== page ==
Sundara Ayyar, J.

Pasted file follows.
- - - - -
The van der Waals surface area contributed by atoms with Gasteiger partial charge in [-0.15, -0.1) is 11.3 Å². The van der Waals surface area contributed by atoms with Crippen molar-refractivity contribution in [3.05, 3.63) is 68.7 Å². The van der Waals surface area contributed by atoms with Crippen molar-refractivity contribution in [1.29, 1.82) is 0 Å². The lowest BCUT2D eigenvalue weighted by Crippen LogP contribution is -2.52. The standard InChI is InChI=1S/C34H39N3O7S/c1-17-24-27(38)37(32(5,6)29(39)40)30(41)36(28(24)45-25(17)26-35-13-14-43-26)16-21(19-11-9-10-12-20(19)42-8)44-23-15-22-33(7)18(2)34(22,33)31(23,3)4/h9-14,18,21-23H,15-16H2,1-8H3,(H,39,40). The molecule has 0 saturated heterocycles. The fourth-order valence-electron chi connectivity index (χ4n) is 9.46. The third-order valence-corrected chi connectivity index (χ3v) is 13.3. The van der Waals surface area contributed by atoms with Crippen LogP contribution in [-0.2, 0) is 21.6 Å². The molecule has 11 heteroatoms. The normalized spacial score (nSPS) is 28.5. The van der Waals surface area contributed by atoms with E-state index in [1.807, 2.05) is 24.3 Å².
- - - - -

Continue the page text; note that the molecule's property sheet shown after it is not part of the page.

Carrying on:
1. The plaintiff is the endorsee of a promissory-note executed by the defendants in favour of two persons Muthammal and Chenga Reddi. The defendants denied that the plaintiff paid any consideration of the promissory-note. It does not appear that the plan tiff claimed in the lower Court to be a holder in due course. No issue was framed to try that question. The promissory-note, Exhibit A, states that it was executed in pursuance of the razinamah presented by the parties in Calendar Case No. 121 of 1909. That razinamah, Exhibit B, states that the amount for which the promissory-note was executed was due as consideration for compounding Calendar Case No. 121. In that case the executants of the promissory-note were charged with grievous hurt caused to one Gopal Reddi who had died previous to the complaint. It is not denied that the offence could not have been legally compromised except with the Consent, of the person to whom grievous hurt was caused, and the agreement to compound was therefore one prohibited by law. It was not contended in the lower Court that the consideration for the promissory-note was anything different from wljat is stated in Exhibits A. and B. The agreement to pay money evidenced by the promisssory-note appears therefore to be clearly illegal. The learned vakil for the respondents contends that, as the complainant would also in law be entitled to claim damages for the injury caused to Gopala Reddi, the claim to damages must also be taken to be at least part of the consideration for the promissory-note. But this case was not set up in the lower court, and no evidence was given in support of any such allegation; I must take it therefore that the consideration was merely the compounding of the criminal offence. Mr. Grovindaraghava Ayyar has drawn my attention to Sheikh Nubbee Buksh v. Mussamut Bebee Hingon (1867) 8 W.R. 412. Whether in that case the claim to damages was also part of the consideration for the document in-question, I cannot say; but if the learned judges meant to lay down that, even though it may not be proved that such was the case, an agreement to pay money in consideration of compounding a criminal offence could be supported on the ground that the party who executes the agreement would also be liable for damages, I am unable with all deference to follow that judgment. It is also argued that, as the executants of the promissory note would be liable in a Civil Court for damages, the ends of justice do not require that this Court should interfere. I do not think that this Court as a Court of Revision has any power to consider justice apart from such justice as the law recognises. I believe there are some cases where Courts have gone to the extend contended for by Mr. Govindaraghava Ayyar, but, in the absence of any decision of this Court binding on me, I am not prepared to hold that I can refuse to interfere; on the ground that moral, as opposed to legal, justice is a ground for refusing, to interfere in revision. No doubt, mere errors of procedure or technical defects not affecting the legal justice of a case will not be encouraged by a Court of Revision; but when the law prohibits an agreement and requires that effect should not be given to it, I am of opinion that I am bound to interfere. The order of the Lower Court must beset aside and the plaintiff's, suit dismissed. There will be no order as to costs.